Screenwriting Blog
Posted on by Alli Unger

Award-Worthy Advice From Award-Winning Screenwriter, Peter Dunne

Does your writing speak for you?

If not, it’s time to let it get to talking. It is easy to get wrapped up in format, story structure, character arcs, and dialogue adjustments, and we can quickly lose sight of what the story is. What’s at the heart of your story?

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The answer, according to award-winning producer and writer Peter Dunne, is you.

“We have to be aware as writers that writing is for us to discover who we are; not to tell everybody who we are as we know ourselves, but to allow the writing to tell us how we really feel about things,” he said during the SoCreate-sponsored Central Coast Writers’ Conference.

Dunne is best known for “CSI: Crime Scene Investigation” and “JAG,” both of which he produced. He also wrote and produced “Melrose Place.” He’s earned an Emmy, a Peabody, two Media Access Awards, and many more honors, and now teaches screenwriting at UCLA School of the Arts and Writers’ Program. But even with all of those accolades, the most essential writing lesson he’s learned and taught over the years is a simple one:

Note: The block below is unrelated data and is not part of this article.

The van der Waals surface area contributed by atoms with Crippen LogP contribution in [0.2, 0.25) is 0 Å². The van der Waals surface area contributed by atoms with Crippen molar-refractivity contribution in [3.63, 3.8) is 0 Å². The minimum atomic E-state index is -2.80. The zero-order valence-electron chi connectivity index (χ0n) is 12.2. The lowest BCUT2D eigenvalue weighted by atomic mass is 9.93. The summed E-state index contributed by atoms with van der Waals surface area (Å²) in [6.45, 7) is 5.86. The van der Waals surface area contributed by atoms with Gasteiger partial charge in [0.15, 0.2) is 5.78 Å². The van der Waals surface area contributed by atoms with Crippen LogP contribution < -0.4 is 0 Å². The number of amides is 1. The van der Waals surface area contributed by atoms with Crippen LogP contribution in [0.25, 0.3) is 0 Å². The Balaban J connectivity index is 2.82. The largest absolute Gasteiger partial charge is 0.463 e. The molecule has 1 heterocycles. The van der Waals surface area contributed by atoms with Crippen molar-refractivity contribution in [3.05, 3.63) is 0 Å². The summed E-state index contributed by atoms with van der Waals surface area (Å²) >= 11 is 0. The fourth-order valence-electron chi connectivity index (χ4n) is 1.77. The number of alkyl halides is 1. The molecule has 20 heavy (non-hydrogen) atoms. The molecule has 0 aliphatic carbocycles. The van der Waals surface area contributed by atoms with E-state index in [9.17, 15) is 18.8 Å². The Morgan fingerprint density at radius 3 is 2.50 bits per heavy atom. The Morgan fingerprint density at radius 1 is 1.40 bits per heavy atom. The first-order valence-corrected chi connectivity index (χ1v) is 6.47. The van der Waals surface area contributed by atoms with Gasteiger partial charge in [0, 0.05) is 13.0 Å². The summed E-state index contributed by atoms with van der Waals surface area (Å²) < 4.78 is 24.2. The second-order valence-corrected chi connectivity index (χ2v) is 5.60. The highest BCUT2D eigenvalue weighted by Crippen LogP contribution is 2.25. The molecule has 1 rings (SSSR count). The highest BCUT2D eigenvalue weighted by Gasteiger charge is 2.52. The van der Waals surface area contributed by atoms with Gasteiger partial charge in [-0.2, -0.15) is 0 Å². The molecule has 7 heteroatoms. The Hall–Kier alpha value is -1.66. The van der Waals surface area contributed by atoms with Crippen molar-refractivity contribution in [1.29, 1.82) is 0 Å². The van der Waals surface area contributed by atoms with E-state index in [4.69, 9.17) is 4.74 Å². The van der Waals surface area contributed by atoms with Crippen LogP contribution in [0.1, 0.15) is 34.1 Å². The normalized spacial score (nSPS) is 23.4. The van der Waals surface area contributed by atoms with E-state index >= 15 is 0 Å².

“Our best writing happens when the thinking stops,” he said. “We are often surprised by what we are writing about. In fact, the next morning, you may look at your work and say, ‘Wow, I wrote that?’”

Dunne’s advice to writers is to never sacrifice the story’s truth for the sake of the plot’s action. The plot is what’s happening and the road it takes to get somewhere, but the story is who it’s changing as it’s happening and the journey for truth.

“The writing comes to us after we allow the thinking to drift away,” he said.  

Dunne wrote a book titled “Emotional Structure: A Guide for Screenwriters” to help writers tell stories with more clarity, depth, and power and get to that “something” that seems to be missing in so many screenplays that only develops when we relinquish a bit of control. You can also find more of his interviews right here on our website, including this inspiring discussion about why we write stories to begin with.

Time to take your thinking cap off and put on your writing one.

Happy writing!

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